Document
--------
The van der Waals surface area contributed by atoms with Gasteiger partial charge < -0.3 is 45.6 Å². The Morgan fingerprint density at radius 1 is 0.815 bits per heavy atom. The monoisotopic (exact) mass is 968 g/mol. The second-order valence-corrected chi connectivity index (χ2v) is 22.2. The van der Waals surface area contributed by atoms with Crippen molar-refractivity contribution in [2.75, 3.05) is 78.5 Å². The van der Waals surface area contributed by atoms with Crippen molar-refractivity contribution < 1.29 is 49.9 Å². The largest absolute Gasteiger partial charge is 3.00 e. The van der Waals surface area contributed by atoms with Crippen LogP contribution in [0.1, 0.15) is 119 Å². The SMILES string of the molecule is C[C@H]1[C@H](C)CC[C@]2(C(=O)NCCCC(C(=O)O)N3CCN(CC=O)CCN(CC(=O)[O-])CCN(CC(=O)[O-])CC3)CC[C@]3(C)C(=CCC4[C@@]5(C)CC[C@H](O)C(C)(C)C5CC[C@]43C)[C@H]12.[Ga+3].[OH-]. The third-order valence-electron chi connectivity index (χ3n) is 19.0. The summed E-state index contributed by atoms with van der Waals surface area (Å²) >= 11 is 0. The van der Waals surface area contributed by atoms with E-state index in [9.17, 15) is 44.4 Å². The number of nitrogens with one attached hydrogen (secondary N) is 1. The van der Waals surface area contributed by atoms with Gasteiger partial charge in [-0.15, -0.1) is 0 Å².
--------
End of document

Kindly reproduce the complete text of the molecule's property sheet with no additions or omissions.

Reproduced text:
The van der Waals surface area contributed by atoms with Gasteiger partial charge < -0.3 is 45.6 Å². The Morgan fingerprint density at radius 1 is 0.815 bits per heavy atom. The monoisotopic (exact) mass is 968 g/mol. The second-order valence-corrected chi connectivity index (χ2v) is 22.2. The van der Waals surface area contributed by atoms with Crippen molar-refractivity contribution in [2.75, 3.05) is 78.5 Å². The van der Waals surface area contributed by atoms with Crippen molar-refractivity contribution < 1.29 is 49.9 Å². The largest absolute Gasteiger partial charge is 3.00 e. The van der Waals surface area contributed by atoms with Crippen LogP contribution in [0.1, 0.15) is 119 Å². The SMILES string of the molecule is C[C@H]1[C@H](C)CC[C@]2(C(=O)NCCCC(C(=O)O)N3CCN(CC=O)CCN(CC(=O)[O-])CCN(CC(=O)[O-])CC3)CC[C@]3(C)C(=CCC4[C@@]5(C)CC[C@H](O)C(C)(C)C5CC[C@]43C)[C@H]12.[Ga+3].[OH-]. The third-order valence-electron chi connectivity index (χ3n) is 19.0. The summed E-state index contributed by atoms with van der Waals surface area (Å²) >= 11 is 0. The van der Waals surface area contributed by atoms with E-state index in [9.17, 15) is 44.4 Å². The number of nitrogens with one attached hydrogen (secondary N) is 1. The van der Waals surface area contributed by atoms with Gasteiger partial charge in [-0.15, -0.1) is 0 Å².